-Typical graduate class and seminar sizes

-What should I do to prepare over the summer?

-Ask people I know: What are the questions – both about the program itself and about the location – I should ask that will most help me get a feel for whether this is the right program for me?

-Ask people I know: What do you wish you knew or wish you had asked before choosing a program?

-Is the school on the semester or the quarter system, and how does that affect classes/teaching/requirements?

-What is the course load for each semester, and how many courses are required?

-What kind of support is provided while writing the dissertation? I worry about the isolation and anxiety of writing such a big project. What does the program do to help you break the dissertation down into manageable pieces, and to make the experience less isolating?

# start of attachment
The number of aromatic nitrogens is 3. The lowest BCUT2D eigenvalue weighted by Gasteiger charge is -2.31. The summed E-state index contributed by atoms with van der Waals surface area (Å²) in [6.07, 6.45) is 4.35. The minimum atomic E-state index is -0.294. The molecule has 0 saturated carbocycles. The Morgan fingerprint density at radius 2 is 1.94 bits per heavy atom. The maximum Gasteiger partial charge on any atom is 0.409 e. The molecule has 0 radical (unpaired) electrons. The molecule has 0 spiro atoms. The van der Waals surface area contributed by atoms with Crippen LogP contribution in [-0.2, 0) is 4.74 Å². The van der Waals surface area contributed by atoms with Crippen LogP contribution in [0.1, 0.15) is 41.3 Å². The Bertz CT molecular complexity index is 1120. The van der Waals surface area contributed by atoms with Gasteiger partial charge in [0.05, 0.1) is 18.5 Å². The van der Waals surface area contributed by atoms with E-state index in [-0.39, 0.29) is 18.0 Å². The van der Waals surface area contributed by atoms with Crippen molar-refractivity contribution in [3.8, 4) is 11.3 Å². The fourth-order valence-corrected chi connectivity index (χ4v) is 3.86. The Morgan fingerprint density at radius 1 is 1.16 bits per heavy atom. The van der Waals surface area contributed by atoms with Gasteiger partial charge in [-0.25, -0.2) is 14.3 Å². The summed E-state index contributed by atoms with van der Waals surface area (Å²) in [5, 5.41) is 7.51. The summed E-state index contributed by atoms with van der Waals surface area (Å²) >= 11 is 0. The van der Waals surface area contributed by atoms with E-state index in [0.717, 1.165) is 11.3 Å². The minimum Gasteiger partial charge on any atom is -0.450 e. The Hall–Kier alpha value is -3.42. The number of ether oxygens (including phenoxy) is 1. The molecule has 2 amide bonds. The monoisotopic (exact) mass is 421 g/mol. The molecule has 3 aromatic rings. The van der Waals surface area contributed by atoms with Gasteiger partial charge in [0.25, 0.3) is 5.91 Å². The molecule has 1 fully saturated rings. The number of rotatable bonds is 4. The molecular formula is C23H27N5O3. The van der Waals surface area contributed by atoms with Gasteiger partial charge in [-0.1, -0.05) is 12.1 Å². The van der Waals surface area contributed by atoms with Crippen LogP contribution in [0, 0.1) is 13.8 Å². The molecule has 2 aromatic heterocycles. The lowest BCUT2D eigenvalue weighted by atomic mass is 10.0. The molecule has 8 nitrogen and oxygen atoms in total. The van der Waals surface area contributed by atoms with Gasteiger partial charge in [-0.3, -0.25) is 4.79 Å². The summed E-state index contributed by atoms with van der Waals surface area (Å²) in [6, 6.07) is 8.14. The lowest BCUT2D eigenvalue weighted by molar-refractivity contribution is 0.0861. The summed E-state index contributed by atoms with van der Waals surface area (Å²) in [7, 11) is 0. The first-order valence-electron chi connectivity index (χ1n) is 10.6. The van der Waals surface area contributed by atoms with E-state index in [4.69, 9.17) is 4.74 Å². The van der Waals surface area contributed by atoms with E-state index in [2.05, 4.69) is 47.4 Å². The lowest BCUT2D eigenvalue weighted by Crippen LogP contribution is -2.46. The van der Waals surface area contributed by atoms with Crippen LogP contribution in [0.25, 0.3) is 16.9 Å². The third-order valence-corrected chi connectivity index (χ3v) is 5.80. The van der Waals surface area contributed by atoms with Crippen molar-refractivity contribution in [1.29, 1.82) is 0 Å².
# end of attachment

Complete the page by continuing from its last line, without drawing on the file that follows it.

-What do writing assignments look like in classes? Do they differ based on the type/level of class and/or based on whether you intend to specialize in the field?

-Ask professors: what have you been working on lately?

-Ask professors: What is your approach to mentoring and advising graduate students?

-How long are class meetings?

-How often do professors teach graduate courses?

-Are course schedules available for future semesters (10-11, etc.)?

-Can I see the grad student handbook? Are there any other departmental documents – such as reports on the program prepared for accreditation – that I can see?


-QUALITY OF LIFE
-Prices – how does the cost of gas, milk, cereal, etc. compare to other places I've lived in?
-Cost and quality of typical one-bedroom apartment.
-What does the university do to provide you with or help you find housing?
-When (i.e., what month) do people start looking for an apartment for the fall, and where do they look?
-Is it easy to find a summer subletter?
-How close to campus can—and should—one live?
-What grocery stores are there in town?